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School FAQ

FAQs: Class         

Q:  I was absent.  What did I miss ?

A:  At the very least, you missed the opportunity to see me in action.  But in all seriousness, you should have emailed or called me directly to report your absence and confirm the work on the unit calendar.  When you know you're going to be absent, you email me ahead of time to arrange alternate turn-in dates or test dates if relevant.  Never assume that you can make it up unless you've contacted me.

 

 Q:  When can I make it up?

A:  Make-ups are at 7:15 a.m. on the day you return to school, unless you have already made arrangements to come in at another time.  Sometimes they are offered during intervention.  If you have a zero period, you need to be extra conscientious about managing your appointments.  The easier you make it for me, the easier I can make it for you.

 

 Q:  What do I say in my absence email?

  • SUBJECT LINE:  NAME, PERIOD, "ABSENCE" on DATE OF ABSENCE
  • MESSAGE:  Why you are absent and what you plan do to make sure the work is done.

For example:  Suzi Seaqueen, per 4, absent 9/12/16

I will be gone at a tennis tournament.  I will ask a friend for notes, and that same friend will turn in my homework for me.

 

Q:  Do you round grades?

A:  No one in the English department rounds.  We comply with District policy when it comes to grades.  I think SchoolLoop does you a disservice by telling you your percentage with a decimal point at all, but I don't work for them.  Stay concerned only with the whole number to the left of the decimal point, and save you and your parents a lot of anxiety.

 

Q:  What's your phone policy?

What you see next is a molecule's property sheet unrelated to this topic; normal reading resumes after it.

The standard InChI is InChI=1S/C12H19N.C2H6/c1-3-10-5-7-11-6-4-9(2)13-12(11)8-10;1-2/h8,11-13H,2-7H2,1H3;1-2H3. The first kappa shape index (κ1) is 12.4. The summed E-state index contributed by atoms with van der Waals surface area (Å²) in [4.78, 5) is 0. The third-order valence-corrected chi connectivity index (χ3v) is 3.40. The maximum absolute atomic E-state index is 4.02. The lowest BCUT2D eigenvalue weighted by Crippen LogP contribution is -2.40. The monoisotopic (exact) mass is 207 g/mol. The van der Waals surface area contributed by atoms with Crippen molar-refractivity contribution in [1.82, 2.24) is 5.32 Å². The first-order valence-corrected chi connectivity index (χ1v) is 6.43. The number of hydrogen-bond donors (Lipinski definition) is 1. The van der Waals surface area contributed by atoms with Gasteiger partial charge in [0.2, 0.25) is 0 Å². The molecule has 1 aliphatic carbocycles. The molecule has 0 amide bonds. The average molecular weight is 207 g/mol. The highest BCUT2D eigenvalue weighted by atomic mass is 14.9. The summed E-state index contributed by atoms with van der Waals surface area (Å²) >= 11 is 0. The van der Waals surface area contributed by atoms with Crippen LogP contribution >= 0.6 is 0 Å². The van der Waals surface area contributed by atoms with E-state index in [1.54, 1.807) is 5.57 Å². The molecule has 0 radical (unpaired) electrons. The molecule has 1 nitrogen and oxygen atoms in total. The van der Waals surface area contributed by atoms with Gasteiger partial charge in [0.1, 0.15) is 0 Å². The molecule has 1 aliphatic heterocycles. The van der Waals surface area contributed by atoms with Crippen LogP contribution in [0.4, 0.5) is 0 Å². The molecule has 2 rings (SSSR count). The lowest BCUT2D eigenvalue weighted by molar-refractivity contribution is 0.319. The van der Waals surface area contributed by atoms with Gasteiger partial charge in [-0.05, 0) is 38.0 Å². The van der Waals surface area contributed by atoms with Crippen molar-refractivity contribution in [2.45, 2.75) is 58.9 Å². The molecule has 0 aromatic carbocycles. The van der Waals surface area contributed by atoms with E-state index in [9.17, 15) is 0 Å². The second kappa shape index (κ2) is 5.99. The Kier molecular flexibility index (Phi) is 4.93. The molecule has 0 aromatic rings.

A:  TURN IT OFF or MAKE IT SILENT.  It disrupts learning -- unless we're using them for the lesson.  When a phone rings, the detention you earn is the warning.  You'll have an hour before or after school in the front office.  You and I can negotiate the date.

  • In class, if I haven't explicitly said to use them, and you think you need to, please ask.  For tests, I often ask you to park it at the front of the room to retrieve at the end of the period.
  • If a phone rings or chimes or vibrates and no one owns up to it, I send an email home to your parents, letting them know what the next steps are.  No one has ever objected.

 

Q:  What's your bathroom policy?

A:  I'm not the Bladder Police, however, you must ask permission before going to the bathroom.  You must ask properly (see next question).  You must take the pass.  You must not abuse the privilege by staying out too long or going too often.  You may not go to the bathroom in the first or last ten minutes of class, or during a transition between activities (unless you've already been given instructions).

Q:  What's properly mean?

A:  I'm sure you can go to the bathroom.  I mean, you've peed at some point in your life, right?  So it's a matter of permission, isn't it?  The proper way to ask me is the polite way to ask me:  May I go to the bathroom?  Manners and grammar.  Awesome.

Q:  I hear you make kids sing...what's up with that?

A:  If you interrupt my class, I must assume you've come to entertain.  You will sing a song to my class, or you will receive a conduct referral.  Most people choose to sing -- and then never interrupt my class unecessarily again.

Q:  Are there exceptions?

A:  Of course.  Anyone on official business need not sing.  Graduates are never required to sing.  People who get their jollies from performance (and interrupt class) must do something they do not enjoy.

Q:  If I come in the room when the second the bell rings, am I tardy?
Q:  If my stuff is there when the bell rings, but I’m not, am I tardy?
Q:  If I'm in class but out of my seat talking to my friend when the bell rings, am I tardy?
Q:  If I ask you during the passing period if I can go to the bathroom and you say OK, and I come in after the bell rings, am I tardy?
Q:  If I don't come in with a note from a teacher or administrator, even if I was in a meeting with them, am I tardy?


A:  Yes.  (Oui.  Si.  Da.  Hai.)  And you will have to take a tardy form to fill out and turn in.

Q:  If I spend the first minutes of class arguing that I'm not tardy or if I prevent you from beginning class, am I tardy?